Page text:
Prof Andy Kusi-Appiah at the convocation ceremony

Saturday 4 November 2023

Carleton University’s adjunct professor, Dr. Andy Kusi-Appiah celebrated the award of a PhD. at the 160th convocation at Carleton University on Saturday 4 November 2023. Operating under the Department of Geography and Environmental Studies. The title of Andy’s thesis is: Political ecology of domestic water access and use in urban Malawi. A summary of this thesis is reproduced at the bottom of this page.

Apart from his academic position at Carleton University, Andy is a social justice advocate, a political commentator and a respected sports analyst. He is a regular contributor to Black Ottawa Scene.

Click on this link for articles on Black Ottawa Scene by Andy Kusi-Appiah:

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Friends were there to celebrate with Andy
Andy with close friend Meiz Majdoub
A collage of pics from the ceremony

Below is the abstract from Andy’s thesis:

Political ecology of domestic water access and use in urban Malawi.

Andy Kusi-Appiah, PhD

Rapid urbanization has worsened the water shortage problem in sub-Saharan African cities, with most people using water from sources other than official water supply systems. However, dominant accounts of why urban households face water shortages remain confined to the formal water sector, with explanations privileging market forces and institutional dynamics as significant barriers, with little or no attention to the role of non-market relations in mediating access to water among households on the periphery of municipal supply grids. Using Mzuzu (Malawi) as a case study, I applied theoretical perspectives grounded in political ecology and feminist political ecology to examine sociocultural and political strategies the poor mobilize to access water for daily use.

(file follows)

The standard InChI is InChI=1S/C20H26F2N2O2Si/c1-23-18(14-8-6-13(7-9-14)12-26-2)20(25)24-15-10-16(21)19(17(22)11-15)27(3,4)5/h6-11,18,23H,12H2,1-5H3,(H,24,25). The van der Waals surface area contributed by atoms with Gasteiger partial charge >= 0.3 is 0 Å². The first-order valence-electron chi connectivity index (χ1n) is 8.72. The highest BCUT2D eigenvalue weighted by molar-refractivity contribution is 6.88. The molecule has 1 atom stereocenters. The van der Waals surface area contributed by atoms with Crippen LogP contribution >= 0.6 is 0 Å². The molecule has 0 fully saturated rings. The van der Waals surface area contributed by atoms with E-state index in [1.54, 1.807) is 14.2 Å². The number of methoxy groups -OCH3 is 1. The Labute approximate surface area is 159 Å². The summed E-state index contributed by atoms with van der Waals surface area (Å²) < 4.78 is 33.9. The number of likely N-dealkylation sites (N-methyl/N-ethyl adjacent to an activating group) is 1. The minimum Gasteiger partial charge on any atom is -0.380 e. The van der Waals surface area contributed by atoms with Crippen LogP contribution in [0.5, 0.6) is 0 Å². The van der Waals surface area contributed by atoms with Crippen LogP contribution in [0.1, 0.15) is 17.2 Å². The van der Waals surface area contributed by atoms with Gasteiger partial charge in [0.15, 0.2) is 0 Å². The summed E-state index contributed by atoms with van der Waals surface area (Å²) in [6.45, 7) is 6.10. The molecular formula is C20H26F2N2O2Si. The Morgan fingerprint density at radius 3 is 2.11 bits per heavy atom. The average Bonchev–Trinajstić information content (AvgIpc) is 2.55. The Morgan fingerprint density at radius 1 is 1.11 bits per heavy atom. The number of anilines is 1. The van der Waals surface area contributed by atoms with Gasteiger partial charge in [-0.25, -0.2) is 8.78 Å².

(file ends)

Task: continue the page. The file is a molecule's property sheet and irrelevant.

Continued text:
The findings indicate that the urban poor seek to address the problem of water shortage processually, assembling a set of contingent socio-spatial and temporal strategies that allow them to bridge between different spells and sources of water according to household utility purposes. For example, the study found that ganyu, an informal form of labour rooted in Malawi’s history, gives rise to usufruct access that allows the urban poor to obtain potable water from the homes of individuals who provide them with ganyu. At the same time, material control over water fosters indentured relations and confers upon individuals who provide ganyu enormous control over the productive labour of the women who seek and work ganyu to obtain water. As well, as providers of ganyu hold all the cards, they sometimes weave sexual demands into these contracts, at once locking poor women in a cycle of labour exploitation and sexual servitude. The findings defy conventional wisdom of water as simply a market commodity and show that in urban Malawi water represents a mechanism for the generation and exercise of social power, a force for material reproduction for the well-off, and an instrument for further subordination of women.

The study also reveals that the poor negotiate competing water needs by relying on symbolic meanings and cosmological and cultural beliefs to make sense of water and justify the domestic use of water from otherwise potentially contaminated sources. These findings also show the intimate connection and multiscalar integration between the water supply system’s formal, impersonal, market realm and the informal, interpersonal non-market social relations of water. The findings can potentially make significant theoretical and empirical contributions to our understanding of the sociocultural and political forces that shape access to water among the urban poor. The thesis concludes with recommendations and directions for future research.